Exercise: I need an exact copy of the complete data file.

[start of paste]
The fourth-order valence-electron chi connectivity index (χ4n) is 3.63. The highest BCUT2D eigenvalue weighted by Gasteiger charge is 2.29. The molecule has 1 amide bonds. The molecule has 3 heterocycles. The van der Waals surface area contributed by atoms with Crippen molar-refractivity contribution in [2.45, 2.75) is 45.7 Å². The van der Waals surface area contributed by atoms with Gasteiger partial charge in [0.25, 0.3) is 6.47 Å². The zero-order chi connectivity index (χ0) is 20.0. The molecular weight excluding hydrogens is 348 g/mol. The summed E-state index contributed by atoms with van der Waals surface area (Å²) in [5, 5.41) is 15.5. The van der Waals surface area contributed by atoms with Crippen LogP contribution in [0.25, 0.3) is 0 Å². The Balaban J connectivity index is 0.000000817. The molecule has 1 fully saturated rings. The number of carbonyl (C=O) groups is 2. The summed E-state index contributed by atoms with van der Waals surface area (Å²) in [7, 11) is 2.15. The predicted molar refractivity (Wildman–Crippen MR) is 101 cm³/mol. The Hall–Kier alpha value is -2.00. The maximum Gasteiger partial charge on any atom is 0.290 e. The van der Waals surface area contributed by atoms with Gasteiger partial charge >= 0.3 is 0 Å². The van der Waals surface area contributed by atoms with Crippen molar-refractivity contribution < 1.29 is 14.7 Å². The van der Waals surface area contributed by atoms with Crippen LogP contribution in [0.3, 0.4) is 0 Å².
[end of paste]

The fourth-order valence-electron chi connectivity index (χ4n) is 3.63. The highest BCUT2D eigenvalue weighted by Gasteiger charge is 2.29. The molecule has 1 amide bonds. The molecule has 3 heterocycles. The van der Waals surface area contributed by atoms with Crippen molar-refractivity contribution in [2.45, 2.75) is 45.7 Å². The van der Waals surface area contributed by atoms with Gasteiger partial charge in [0.25, 0.3) is 6.47 Å². The zero-order chi connectivity index (χ0) is 20.0. The molecular weight excluding hydrogens is 348 g/mol. The summed E-state index contributed by atoms with van der Waals surface area (Å²) in [5, 5.41) is 15.5. The van der Waals surface area contributed by atoms with Crippen LogP contribution in [0.25, 0.3) is 0 Å². The Balaban J connectivity index is 0.000000817. The molecule has 1 fully saturated rings. The number of carbonyl (C=O) groups is 2. The summed E-state index contributed by atoms with van der Waals surface area (Å²) in [7, 11) is 2.15. The predicted molar refractivity (Wildman–Crippen MR) is 101 cm³/mol. The Hall–Kier alpha value is -2.00. The maximum Gasteiger partial charge on any atom is 0.290 e. The van der Waals surface area contributed by atoms with Gasteiger partial charge >= 0.3 is 0 Å². The van der Waals surface area contributed by atoms with Crippen molar-refractivity contribution < 1.29 is 14.7 Å². The van der Waals surface area contributed by atoms with Crippen LogP contribution in [0.3, 0.4) is 0 Å².